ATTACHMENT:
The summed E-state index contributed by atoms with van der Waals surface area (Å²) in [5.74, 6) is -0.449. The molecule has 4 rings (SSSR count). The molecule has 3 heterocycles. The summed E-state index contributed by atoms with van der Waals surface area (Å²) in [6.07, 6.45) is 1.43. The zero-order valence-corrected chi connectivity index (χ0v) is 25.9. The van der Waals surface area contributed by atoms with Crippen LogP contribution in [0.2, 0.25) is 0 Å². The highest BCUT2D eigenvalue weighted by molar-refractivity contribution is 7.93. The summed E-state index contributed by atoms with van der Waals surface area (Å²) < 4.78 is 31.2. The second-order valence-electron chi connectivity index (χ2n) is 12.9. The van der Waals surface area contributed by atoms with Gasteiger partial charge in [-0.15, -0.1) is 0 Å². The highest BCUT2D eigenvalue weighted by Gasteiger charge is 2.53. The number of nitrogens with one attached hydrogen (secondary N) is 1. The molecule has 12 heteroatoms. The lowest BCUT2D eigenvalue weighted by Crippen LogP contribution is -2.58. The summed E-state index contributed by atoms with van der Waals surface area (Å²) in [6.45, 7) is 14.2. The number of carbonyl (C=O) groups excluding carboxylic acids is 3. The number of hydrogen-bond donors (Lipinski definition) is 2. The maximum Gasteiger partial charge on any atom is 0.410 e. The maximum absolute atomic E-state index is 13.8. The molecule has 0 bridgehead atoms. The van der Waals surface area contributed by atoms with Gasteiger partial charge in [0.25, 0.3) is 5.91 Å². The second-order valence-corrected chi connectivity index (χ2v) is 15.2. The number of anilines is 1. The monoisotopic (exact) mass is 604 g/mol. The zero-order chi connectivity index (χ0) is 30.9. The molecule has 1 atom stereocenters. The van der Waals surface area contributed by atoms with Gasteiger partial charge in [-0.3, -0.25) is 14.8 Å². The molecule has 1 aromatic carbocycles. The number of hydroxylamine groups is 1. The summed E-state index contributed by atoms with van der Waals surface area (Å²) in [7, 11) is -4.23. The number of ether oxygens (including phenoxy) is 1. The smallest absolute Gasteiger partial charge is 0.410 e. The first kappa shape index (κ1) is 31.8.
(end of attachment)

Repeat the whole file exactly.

The summed E-state index contributed by atoms with van der Waals surface area (Å²) in [5.74, 6) is -0.449. The molecule has 4 rings (SSSR count). The molecule has 3 heterocycles. The summed E-state index contributed by atoms with van der Waals surface area (Å²) in [6.07, 6.45) is 1.43. The zero-order valence-corrected chi connectivity index (χ0v) is 25.9. The van der Waals surface area contributed by atoms with Crippen LogP contribution in [0.2, 0.25) is 0 Å². The highest BCUT2D eigenvalue weighted by molar-refractivity contribution is 7.93. The summed E-state index contributed by atoms with van der Waals surface area (Å²) < 4.78 is 31.2. The second-order valence-electron chi connectivity index (χ2n) is 12.9. The van der Waals surface area contributed by atoms with Gasteiger partial charge in [-0.15, -0.1) is 0 Å². The highest BCUT2D eigenvalue weighted by Gasteiger charge is 2.53. The number of nitrogens with one attached hydrogen (secondary N) is 1. The molecule has 12 heteroatoms. The lowest BCUT2D eigenvalue weighted by Crippen LogP contribution is -2.58. The summed E-state index contributed by atoms with van der Waals surface area (Å²) in [6.45, 7) is 14.2. The number of carbonyl (C=O) groups excluding carboxylic acids is 3. The number of hydrogen-bond donors (Lipinski definition) is 2. The maximum Gasteiger partial charge on any atom is 0.410 e. The maximum absolute atomic E-state index is 13.8. The molecule has 0 bridgehead atoms. The van der Waals surface area contributed by atoms with Gasteiger partial charge in [0.25, 0.3) is 5.91 Å². The second-order valence-corrected chi connectivity index (χ2v) is 15.2. The number of anilines is 1. The monoisotopic (exact) mass is 604 g/mol. The zero-order chi connectivity index (χ0) is 30.9. The molecule has 1 atom stereocenters. The van der Waals surface area contributed by atoms with Gasteiger partial charge in [-0.3, -0.25) is 14.8 Å². The molecule has 1 aromatic carbocycles. The number of hydroxylamine groups is 1. The summed E-state index contributed by atoms with van der Waals surface area (Å²) in [7, 11) is -4.23. The number of ether oxygens (including phenoxy) is 1. The smallest absolute Gasteiger partial charge is 0.410 e. The first kappa shape index (κ1) is 31.8.